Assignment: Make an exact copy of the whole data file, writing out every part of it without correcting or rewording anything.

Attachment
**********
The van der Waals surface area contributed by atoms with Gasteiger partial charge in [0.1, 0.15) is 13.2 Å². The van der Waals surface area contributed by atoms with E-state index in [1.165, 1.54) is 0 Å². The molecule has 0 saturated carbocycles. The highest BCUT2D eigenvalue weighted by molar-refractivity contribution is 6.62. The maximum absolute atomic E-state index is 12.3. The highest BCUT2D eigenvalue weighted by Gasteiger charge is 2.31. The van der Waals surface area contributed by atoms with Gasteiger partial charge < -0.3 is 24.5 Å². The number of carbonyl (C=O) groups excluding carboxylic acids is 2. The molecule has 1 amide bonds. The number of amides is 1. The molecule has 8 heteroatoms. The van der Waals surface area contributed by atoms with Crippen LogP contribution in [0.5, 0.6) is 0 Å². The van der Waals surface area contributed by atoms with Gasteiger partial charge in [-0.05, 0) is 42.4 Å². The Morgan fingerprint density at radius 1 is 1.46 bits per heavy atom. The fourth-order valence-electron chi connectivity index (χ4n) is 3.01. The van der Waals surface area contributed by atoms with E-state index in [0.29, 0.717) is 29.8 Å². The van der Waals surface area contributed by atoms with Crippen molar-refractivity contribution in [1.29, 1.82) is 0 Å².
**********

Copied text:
The van der Waals surface area contributed by atoms with Gasteiger partial charge in [0.1, 0.15) is 13.2 Å². The van der Waals surface area contributed by atoms with E-state index in [1.165, 1.54) is 0 Å². The molecule has 0 saturated carbocycles. The highest BCUT2D eigenvalue weighted by molar-refractivity contribution is 6.62. The maximum absolute atomic E-state index is 12.3. The highest BCUT2D eigenvalue weighted by Gasteiger charge is 2.31. The van der Waals surface area contributed by atoms with Gasteiger partial charge < -0.3 is 24.5 Å². The number of carbonyl (C=O) groups excluding carboxylic acids is 2. The molecule has 1 amide bonds. The number of amides is 1. The molecule has 8 heteroatoms. The van der Waals surface area contributed by atoms with Crippen LogP contribution in [0.5, 0.6) is 0 Å². The van der Waals surface area contributed by atoms with Gasteiger partial charge in [-0.05, 0) is 42.4 Å². The Morgan fingerprint density at radius 1 is 1.46 bits per heavy atom. The fourth-order valence-electron chi connectivity index (χ4n) is 3.01. The van der Waals surface area contributed by atoms with E-state index in [0.29, 0.717) is 29.8 Å². The van der Waals surface area contributed by atoms with Crippen molar-refractivity contribution in [1.29, 1.82) is 0 Å².